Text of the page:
Research Scholars Study Caselaw-in-the-Making as EU Battles Financial Crisis
By Jenny Whalen
May 31, 2013
These are landmark times in the legal system of the European Union, Michigan Law research scholars Samo Bardutzky and Elaine Fahey say.
Beset by questions of national sovereignty amid a worsening financial crisis, EU courts are hearing cases and issuing judgments that the pair suspect will influence legal theory for decades to come.
"The notions of what is national and international are changing," said Bardutzky, a Fulbright grantee who hails from the University of Ljubljana in Slovenia. "This impacts how Europe integrates and becomes more of an entity. These are heady times."
Postdoctoral researchers sponsored this past year by Daniel Halberstam, Eric Stein Collegiate Professor of Law, Bardutzky and Fahey found a shared interest in theories of constitutionalism and what both perceive to be a "crisis of postnationalism" as Member States manipulate Eurozone law in an effort to battle the financial crisis and solve the complex relationship between the Euro, the Member States and the EU.
"I feel we are a point where existing integration in the EU is simply not enough, it's inadequate," said Fahey, a senior postdoctoral researcher at the Amsterdam Centre for European Law and Governance at the University of Amsterdam in The Netherlands. "It is deeply troubling but also academically fascinating to see a postnational democracy adopt so many practices and instruments so quickly in order to integrate further."
The opportunity to view the issue from a new perspective, combined with Michigan Law resources, and the ability to collaborate with other scholars proved invaluable to the pair's research.
"In even greater synergy, we began to talk with the Michigan Journal of International Law (MJIL)," Bardutzky added. "They embraced the research and we've prepared an Emerging Scholarship symposium—a succint collection of five texts written by scholars that deal with the topic."
In addition to contributions from both scholars, the collection will include a speech given by Court of Justice Advocate General Juliane Kokott, who visited the School earlier this year.
"When we approached her to tell her about the symposium, she offered to publish a speech of hers," Bardutzky said. "It's really superb that someone who is established in Europe, and holds the posture and rank of a Supreme Court Justice, would come to Michigan and be willing to work with research scholars and a student journal, and publish a fascinating background piece on one of the leading cases of her career."
The works were published in June as "European Integration Through Law: Judicial Review of the Eurozone Crisis in European National, Regional and Supranational Courts" in a MJIL online symposium.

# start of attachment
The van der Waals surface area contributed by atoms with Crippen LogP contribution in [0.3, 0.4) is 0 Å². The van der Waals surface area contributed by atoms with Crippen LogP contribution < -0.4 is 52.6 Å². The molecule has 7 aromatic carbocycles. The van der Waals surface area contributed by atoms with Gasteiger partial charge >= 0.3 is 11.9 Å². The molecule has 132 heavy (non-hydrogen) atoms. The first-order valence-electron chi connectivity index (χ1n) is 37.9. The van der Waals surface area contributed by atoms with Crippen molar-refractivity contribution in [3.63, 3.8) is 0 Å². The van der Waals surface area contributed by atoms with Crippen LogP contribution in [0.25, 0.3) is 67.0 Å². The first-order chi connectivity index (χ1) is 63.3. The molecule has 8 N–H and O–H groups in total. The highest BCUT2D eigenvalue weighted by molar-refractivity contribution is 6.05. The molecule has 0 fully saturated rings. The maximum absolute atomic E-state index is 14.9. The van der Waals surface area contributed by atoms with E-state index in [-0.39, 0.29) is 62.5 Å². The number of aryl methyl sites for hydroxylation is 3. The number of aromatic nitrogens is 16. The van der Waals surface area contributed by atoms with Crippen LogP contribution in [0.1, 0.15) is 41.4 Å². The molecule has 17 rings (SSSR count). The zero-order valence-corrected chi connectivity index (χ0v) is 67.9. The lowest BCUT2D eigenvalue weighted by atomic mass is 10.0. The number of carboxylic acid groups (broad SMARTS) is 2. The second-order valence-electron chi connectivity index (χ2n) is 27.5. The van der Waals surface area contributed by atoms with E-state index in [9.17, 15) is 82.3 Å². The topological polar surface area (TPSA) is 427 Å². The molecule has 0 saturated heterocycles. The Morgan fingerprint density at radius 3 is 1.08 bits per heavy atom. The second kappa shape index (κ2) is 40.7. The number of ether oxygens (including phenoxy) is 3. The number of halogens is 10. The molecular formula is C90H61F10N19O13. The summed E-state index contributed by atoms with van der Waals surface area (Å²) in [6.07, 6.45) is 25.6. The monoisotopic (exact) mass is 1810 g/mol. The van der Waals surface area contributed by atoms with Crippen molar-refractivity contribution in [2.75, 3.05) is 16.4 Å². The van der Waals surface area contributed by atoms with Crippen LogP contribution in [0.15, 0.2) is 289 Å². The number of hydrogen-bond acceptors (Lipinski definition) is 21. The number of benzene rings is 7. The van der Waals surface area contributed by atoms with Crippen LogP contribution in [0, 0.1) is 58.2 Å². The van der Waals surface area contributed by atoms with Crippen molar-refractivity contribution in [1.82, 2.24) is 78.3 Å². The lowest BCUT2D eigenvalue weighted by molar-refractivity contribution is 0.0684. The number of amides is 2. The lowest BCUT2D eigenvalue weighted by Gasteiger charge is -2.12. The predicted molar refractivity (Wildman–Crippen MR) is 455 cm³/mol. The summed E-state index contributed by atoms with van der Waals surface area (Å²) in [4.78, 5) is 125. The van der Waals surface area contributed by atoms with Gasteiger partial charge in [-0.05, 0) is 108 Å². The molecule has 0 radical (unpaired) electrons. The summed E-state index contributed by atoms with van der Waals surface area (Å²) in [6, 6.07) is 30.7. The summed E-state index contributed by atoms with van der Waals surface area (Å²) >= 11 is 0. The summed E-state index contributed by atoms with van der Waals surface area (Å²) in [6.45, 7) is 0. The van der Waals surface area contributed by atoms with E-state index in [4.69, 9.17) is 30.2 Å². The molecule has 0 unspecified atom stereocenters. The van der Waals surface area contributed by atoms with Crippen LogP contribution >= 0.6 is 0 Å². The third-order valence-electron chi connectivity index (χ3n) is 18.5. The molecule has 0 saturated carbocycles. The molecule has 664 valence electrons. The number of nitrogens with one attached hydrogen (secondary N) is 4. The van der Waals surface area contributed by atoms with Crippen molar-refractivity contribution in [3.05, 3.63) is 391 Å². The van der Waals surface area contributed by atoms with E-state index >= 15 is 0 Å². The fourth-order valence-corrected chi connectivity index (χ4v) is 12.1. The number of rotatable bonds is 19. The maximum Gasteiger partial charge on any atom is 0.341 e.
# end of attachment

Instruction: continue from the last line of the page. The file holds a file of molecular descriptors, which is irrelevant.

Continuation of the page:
"We consider the character of Eurozone law, specifically its postnational characteristics, as an area on the margins of EU institutional law," Fahey said. "We use the casestudy of the European Stability Mechanism as it was the intended to be the most permanent of all the reforms that the EU has introduced. But it was established outside the EU treaties using public international law for the time being and so its characterization in law, its operation and funding are extremely important to assess."
Their research examines review of the mechanism by select Member State courts, tribunals, parliaments, and the Court of Justice as failed opportunities for judicial review and participation.
And while the research only scratches the surface of what will continue to be the intricate development of a postnational legal system, Bardutzky said he hopes it does prompt discussion of what the pair argue has been "suboptimal judicial dialogue" to date.
"A lot of established concepts and mechanisms are being put to the test," he added. "What I'm trying to answer with Elaine is if the current judicial structure is capable of providing what we usually expect of it. Will the relationships between Member States be successful when the structure becomes even a degree more complex?"
Bardutzky said he expects the answer to this question will influence EU public law in the decades ahead.
"We're not studying case law that was established 50 years ago," he added. "These are landmark times and people are trying to conceptualize what is happening. Time will show who was right."
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